Although the market share of LGES, SK ON and Samsung SDI ranks among the top ten in the world in power battery installed capacity, the global market share of the three companies has continued to decline in recent years. Korean companies are seizing the opportunity to speed up the development of power batteries with higher energy density, and are actively investing in building factories in the United States. To diversify the supply of mineral raw materials needed for batteries and to respond to the New Deal in the US Companies such as Samsung SDI, SK On and LGES are leading a sea change in the production and assembly of battery materials.
The three major battery companies LGES, Samsung SDI and SK On have increased their close cooperation with American auto companies to accelerate the establishment of battery factories in the United States. By 2026, they are expected to jointly build 11 battery factories. Encouraged by this policy, South Korean battery companies have cooperated with American car companies to expand the investment scale of Korean companies to establish battery and battery material companies in the United States.
However, U.S. car companies require battery companies to share battery-related technologies on the grounds of ensuring battery safety, which also has an impact on Korean battery companies. In recent years, in order to protect the competitiveness of cutting-edge industries, the South Korean government has introduced a series of measures, deciding to identify major technologies with global competitiveness such as semiconductors and batteries as national core technologies to prevent the outflow of cutting-edge technologies.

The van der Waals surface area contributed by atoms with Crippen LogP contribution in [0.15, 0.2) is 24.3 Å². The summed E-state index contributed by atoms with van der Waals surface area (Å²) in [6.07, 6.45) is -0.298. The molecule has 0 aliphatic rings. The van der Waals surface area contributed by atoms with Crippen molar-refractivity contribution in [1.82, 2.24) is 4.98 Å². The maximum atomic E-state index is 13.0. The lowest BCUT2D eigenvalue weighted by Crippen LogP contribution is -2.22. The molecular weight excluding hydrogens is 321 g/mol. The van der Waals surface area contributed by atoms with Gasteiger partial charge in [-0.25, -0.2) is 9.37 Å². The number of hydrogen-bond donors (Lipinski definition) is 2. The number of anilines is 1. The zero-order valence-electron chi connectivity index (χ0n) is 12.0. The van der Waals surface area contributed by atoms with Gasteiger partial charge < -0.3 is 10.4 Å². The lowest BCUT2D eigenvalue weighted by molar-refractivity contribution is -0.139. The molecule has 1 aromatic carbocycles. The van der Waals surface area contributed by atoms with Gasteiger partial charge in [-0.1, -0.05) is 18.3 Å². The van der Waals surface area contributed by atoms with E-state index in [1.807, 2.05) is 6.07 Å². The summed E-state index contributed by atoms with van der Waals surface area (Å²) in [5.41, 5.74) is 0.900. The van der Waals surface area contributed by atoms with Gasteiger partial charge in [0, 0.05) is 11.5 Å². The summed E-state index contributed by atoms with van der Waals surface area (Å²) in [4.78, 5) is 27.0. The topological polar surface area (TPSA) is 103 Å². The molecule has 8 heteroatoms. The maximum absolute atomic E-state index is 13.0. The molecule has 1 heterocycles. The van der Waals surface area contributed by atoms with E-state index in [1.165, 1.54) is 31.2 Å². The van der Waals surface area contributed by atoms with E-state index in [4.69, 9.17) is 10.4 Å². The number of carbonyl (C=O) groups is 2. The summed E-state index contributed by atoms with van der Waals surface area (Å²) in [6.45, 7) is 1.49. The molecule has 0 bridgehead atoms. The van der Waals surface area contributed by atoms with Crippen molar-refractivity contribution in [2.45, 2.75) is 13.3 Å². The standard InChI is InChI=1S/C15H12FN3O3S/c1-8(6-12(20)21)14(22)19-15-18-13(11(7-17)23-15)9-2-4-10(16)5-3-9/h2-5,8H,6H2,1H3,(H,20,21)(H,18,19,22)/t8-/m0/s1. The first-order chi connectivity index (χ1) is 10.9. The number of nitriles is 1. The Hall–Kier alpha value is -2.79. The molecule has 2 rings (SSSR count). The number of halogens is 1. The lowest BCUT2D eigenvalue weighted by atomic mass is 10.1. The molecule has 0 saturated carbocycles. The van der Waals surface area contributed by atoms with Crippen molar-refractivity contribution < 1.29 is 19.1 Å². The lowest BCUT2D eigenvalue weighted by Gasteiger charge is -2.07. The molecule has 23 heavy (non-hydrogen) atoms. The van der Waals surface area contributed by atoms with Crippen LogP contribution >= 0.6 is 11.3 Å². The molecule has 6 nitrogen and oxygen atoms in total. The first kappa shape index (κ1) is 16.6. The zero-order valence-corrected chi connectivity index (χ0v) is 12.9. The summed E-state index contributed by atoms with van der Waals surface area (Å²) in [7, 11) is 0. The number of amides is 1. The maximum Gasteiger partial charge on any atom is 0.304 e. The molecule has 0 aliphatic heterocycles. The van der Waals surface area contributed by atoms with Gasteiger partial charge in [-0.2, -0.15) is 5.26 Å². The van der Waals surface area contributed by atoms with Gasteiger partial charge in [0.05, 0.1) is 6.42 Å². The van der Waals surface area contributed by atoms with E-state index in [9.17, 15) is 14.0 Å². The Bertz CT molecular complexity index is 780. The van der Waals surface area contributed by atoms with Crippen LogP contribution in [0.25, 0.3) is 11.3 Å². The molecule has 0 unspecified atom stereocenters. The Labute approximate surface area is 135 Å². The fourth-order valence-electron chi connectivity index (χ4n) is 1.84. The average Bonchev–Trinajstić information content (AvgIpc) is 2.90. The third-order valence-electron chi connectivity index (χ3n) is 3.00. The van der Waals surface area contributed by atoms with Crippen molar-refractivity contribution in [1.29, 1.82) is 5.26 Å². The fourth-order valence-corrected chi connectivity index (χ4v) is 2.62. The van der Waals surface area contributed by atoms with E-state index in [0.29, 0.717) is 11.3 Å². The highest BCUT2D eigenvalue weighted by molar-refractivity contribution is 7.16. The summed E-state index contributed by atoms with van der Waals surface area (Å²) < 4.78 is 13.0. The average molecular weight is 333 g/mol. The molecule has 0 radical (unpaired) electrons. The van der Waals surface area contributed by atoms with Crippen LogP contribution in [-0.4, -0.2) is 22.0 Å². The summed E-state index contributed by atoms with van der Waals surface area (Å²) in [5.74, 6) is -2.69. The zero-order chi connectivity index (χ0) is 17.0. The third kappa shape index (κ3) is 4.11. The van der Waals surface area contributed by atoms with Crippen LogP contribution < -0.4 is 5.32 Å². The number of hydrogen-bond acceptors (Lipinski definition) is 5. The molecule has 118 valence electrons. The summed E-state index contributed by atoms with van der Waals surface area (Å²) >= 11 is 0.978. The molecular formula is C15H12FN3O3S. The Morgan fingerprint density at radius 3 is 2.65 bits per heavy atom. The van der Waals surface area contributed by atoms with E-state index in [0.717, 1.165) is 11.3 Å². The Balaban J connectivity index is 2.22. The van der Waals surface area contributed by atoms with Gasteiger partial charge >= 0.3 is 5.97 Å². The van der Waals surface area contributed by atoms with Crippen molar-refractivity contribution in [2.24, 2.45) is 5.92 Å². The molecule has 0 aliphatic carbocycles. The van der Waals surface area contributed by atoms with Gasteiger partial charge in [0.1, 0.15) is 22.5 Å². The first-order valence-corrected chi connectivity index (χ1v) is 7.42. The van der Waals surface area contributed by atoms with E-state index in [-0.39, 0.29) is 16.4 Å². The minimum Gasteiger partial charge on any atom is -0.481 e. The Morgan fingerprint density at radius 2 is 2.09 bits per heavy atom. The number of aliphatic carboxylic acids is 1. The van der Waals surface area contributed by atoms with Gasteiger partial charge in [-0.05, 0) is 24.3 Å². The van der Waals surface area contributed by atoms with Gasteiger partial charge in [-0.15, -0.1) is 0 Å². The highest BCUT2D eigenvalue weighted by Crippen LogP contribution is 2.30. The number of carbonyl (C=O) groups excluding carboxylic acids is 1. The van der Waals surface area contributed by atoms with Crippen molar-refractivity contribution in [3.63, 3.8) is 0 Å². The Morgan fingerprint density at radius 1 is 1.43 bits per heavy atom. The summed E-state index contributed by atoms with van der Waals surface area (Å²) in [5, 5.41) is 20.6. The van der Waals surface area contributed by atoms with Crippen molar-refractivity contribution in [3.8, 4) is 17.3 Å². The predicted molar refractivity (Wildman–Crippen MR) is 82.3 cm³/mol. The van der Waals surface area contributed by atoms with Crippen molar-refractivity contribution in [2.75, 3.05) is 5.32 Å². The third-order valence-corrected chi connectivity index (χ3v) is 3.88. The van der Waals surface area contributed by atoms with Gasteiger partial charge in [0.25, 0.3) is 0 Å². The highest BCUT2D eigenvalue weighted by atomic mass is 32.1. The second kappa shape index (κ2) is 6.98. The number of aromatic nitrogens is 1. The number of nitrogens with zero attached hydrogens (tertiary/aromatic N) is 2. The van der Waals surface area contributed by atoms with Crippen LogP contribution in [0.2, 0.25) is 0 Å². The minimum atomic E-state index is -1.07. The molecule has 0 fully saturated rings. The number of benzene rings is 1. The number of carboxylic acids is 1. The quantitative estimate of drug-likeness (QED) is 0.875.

3. South Korean battery companies accelerate material production
Under the economic downturn and the impact of the epidemic, the South Korean battery industry is facing a supply chain crisis brought about by rising global raw material prices. The external dependence of the four key materials of the Korean battery industry is: anode 47.2%, cathode 80.8%, separator 69.5%, and electrolyte 66.5%. Its dependence on important materials such as magnesium, rare earths, and lithium in China exceeds 80%, and its dependence on materials such as krypton, xenon, and palladium in Russia and Ukraine exceeds 30%.
In order to minimize its dependence on Chinese minerals and materials in the supply chain, South Korea has accelerated the layout of materials companies. In January 2022, LG Chem, the parent company of LGES, plans to set up a new power battery cathode material factory in South Korea, with an annual production scale of 60,000 tons. South Korea's three major battery companies are actively promoting the development of high-manganese batteries in order to reduce battery costs. High-manganese batteries are cheaper than existing ternary lithium batteries products, and have similar energy density.
The price is expected to be about 10% more expensive than lithium iron phosphate batteries, and their performance is ahead of lithium iron phosphate batteries. However, at present, manganese batteries are still in the product development stage, and the commercialization time cannot be guaranteed. However, South Korean battery companies rely mostly on Chinese companies for manganese and lithium, and more than 90% of manganese comes from China, which is also affected by raw materials.